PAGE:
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Title: Trademark functions and trademark rights in the European Union
Authors: Manduca, Julia
Keywords: Trademarks -- Law and legislation -- European Union countries
Trademarks (International law)
Issue Date: 2017
Abstract: This research examines the role of the “essential function” in European trademark law, reflecting on where it originated, how it is currently utilised and its future expectations. The essential function of a trade mark is to guarantee the identity of origin of the marked goods or services to the consumer or end user by enabling them, without any possibility of confusion, to distinguish the goods or services from others which have another origin. For the trade mark to be able to fulfil its essential role in the system of undistorted competition which the Treaty seeks to establish and maintain, it must offer a guarantee that all the goods or services bearing it have been manufactured or supplied under the control of a single undertaking which is responsible for their quality. This statement which has been reiterated by the CJEU on numerous occasions will be torn apart and analysed. The thesis will go on to evaluate how trademark functions feature in different aspects of EU trademark law including those of registrability, revocation and infringement. The CJEU has accepted that “trademark use” exists not only where the mark is used in connection with the function of origin, but also when it is used in relation to additional trademark functions. Therefore, in certain circumstances, a trademark owner can prevent a third-party use if it is liable to affect other functions of the mark, such as those of quality, communication, investment or advertising. Case law of the CJEU has developed the concept of the different “functions” of a trademark, mainly in relation to the so-called “double identity” provisions of the Trademarks Directive, and has defined the scope of such functions to varying degrees. At present, infringements falling under the double identity rule are considered as “absolute” under the law, implying that no likelihood of confusion needs to be established. However, when examining the Court’s case law, it becomes evident that the absolute nature of the “double identity” provisions of the Directive may be jeopardized.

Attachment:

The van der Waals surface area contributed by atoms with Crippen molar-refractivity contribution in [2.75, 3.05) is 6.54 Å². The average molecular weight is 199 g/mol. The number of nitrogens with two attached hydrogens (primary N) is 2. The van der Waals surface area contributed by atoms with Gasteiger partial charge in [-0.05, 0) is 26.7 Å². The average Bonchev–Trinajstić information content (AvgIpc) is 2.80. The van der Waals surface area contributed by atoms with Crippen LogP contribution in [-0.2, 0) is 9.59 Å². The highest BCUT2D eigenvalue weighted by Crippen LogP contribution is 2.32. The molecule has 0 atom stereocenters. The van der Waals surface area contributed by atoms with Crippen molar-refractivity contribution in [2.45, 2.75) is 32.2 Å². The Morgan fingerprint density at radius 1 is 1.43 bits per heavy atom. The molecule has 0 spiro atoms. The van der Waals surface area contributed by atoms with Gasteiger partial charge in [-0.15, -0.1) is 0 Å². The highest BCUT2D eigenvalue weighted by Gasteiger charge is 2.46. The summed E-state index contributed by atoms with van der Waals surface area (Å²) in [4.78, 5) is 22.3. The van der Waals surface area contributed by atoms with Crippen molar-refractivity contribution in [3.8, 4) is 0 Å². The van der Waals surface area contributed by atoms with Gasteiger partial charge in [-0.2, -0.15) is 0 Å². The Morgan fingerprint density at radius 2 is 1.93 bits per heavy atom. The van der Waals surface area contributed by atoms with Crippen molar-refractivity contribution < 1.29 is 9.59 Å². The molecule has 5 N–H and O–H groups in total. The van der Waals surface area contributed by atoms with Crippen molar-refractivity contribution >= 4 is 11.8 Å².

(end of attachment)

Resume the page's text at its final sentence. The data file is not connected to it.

Description: LL.D.
Appears in Collections:Dissertations - FacLaw - 2017
Dissertations - FacLawCom - 2017
Dissertations - FacLawEC - 2017

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